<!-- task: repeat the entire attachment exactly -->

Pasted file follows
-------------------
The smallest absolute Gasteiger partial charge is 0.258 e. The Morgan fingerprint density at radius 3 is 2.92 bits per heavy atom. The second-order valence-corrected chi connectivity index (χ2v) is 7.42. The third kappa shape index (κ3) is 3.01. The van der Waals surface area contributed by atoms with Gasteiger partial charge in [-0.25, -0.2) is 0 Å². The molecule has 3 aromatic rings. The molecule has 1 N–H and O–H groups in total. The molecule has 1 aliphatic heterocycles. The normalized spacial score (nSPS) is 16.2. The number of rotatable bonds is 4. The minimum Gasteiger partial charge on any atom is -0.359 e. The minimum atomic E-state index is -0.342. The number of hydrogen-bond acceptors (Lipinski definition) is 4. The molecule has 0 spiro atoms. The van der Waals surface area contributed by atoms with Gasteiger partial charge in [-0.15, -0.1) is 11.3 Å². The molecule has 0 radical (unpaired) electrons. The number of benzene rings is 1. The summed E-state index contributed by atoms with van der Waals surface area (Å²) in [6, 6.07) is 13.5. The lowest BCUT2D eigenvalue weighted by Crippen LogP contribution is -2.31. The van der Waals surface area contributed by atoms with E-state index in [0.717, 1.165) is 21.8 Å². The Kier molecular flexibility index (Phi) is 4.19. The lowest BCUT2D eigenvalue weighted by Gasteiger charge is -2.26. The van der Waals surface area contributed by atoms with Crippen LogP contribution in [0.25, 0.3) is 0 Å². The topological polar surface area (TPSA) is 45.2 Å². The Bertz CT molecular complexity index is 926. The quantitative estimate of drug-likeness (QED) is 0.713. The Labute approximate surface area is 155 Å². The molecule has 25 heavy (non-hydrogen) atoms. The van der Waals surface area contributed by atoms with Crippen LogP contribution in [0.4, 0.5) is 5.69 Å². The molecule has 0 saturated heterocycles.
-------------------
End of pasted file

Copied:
The smallest absolute Gasteiger partial charge is 0.258 e. The Morgan fingerprint density at radius 3 is 2.92 bits per heavy atom. The second-order valence-corrected chi connectivity index (χ2v) is 7.42. The third kappa shape index (κ3) is 3.01. The van der Waals surface area contributed by atoms with Gasteiger partial charge in [-0.25, -0.2) is 0 Å². The molecule has 3 aromatic rings. The molecule has 1 N–H and O–H groups in total. The molecule has 1 aliphatic heterocycles. The normalized spacial score (nSPS) is 16.2. The number of rotatable bonds is 4. The minimum Gasteiger partial charge on any atom is -0.359 e. The minimum atomic E-state index is -0.342. The number of hydrogen-bond acceptors (Lipinski definition) is 4. The molecule has 0 spiro atoms. The van der Waals surface area contributed by atoms with Gasteiger partial charge in [-0.15, -0.1) is 11.3 Å². The molecule has 0 radical (unpaired) electrons. The number of benzene rings is 1. The summed E-state index contributed by atoms with van der Waals surface area (Å²) in [6, 6.07) is 13.5. The lowest BCUT2D eigenvalue weighted by Crippen LogP contribution is -2.31. The van der Waals surface area contributed by atoms with E-state index in [0.717, 1.165) is 21.8 Å². The Kier molecular flexibility index (Phi) is 4.19. The lowest BCUT2D eigenvalue weighted by Gasteiger charge is -2.26. The van der Waals surface area contributed by atoms with Crippen LogP contribution in [0.25, 0.3) is 0 Å². The topological polar surface area (TPSA) is 45.2 Å². The Bertz CT molecular complexity index is 926. The quantitative estimate of drug-likeness (QED) is 0.713. The Labute approximate surface area is 155 Å². The molecule has 25 heavy (non-hydrogen) atoms. The van der Waals surface area contributed by atoms with Crippen LogP contribution in [0.4, 0.5) is 5.69 Å². The molecule has 0 saturated heterocycles.